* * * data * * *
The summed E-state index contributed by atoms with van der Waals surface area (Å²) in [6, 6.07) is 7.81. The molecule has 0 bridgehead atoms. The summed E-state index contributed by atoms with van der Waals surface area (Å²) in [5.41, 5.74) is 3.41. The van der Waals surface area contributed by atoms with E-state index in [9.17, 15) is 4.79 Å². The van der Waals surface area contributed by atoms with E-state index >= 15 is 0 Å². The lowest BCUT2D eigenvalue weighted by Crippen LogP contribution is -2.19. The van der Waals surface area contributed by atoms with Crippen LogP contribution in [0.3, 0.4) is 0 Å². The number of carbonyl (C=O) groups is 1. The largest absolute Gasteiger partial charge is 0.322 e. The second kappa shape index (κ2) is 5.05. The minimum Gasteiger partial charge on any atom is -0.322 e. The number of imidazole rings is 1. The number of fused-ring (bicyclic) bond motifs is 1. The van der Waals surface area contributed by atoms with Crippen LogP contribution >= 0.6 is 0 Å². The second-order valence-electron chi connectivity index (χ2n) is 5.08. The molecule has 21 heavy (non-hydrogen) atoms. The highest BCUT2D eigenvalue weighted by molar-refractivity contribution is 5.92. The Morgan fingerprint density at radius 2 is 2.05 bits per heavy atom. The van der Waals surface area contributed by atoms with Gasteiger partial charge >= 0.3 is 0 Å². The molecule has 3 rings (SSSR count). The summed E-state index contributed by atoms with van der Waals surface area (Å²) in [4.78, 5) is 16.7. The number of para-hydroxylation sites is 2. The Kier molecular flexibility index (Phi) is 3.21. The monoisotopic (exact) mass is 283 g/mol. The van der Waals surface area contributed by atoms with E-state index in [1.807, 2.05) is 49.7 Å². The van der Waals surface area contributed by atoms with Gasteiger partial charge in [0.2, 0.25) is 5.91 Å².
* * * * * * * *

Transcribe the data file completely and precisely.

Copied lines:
The summed E-state index contributed by atoms with van der Waals surface area (Å²) in [6, 6.07) is 7.81. The molecule has 0 bridgehead atoms. The summed E-state index contributed by atoms with van der Waals surface area (Å²) in [5.41, 5.74) is 3.41. The van der Waals surface area contributed by atoms with E-state index in [9.17, 15) is 4.79 Å². The van der Waals surface area contributed by atoms with E-state index >= 15 is 0 Å². The lowest BCUT2D eigenvalue weighted by Crippen LogP contribution is -2.19. The van der Waals surface area contributed by atoms with Crippen LogP contribution in [0.3, 0.4) is 0 Å². The number of carbonyl (C=O) groups is 1. The largest absolute Gasteiger partial charge is 0.322 e. The second kappa shape index (κ2) is 5.05. The minimum Gasteiger partial charge on any atom is -0.322 e. The number of imidazole rings is 1. The number of fused-ring (bicyclic) bond motifs is 1. The van der Waals surface area contributed by atoms with Crippen LogP contribution >= 0.6 is 0 Å². The second-order valence-electron chi connectivity index (χ2n) is 5.08. The molecule has 21 heavy (non-hydrogen) atoms. The highest BCUT2D eigenvalue weighted by molar-refractivity contribution is 5.92. The Morgan fingerprint density at radius 2 is 2.05 bits per heavy atom. The van der Waals surface area contributed by atoms with Gasteiger partial charge >= 0.3 is 0 Å². The molecule has 3 rings (SSSR count). The summed E-state index contributed by atoms with van der Waals surface area (Å²) in [4.78, 5) is 16.7. The number of para-hydroxylation sites is 2. The Kier molecular flexibility index (Phi) is 3.21. The monoisotopic (exact) mass is 283 g/mol. The van der Waals surface area contributed by atoms with E-state index in [1.807, 2.05) is 49.7 Å². The van der Waals surface area contributed by atoms with Gasteiger partial charge in [0.2, 0.25) is 5.91 Å².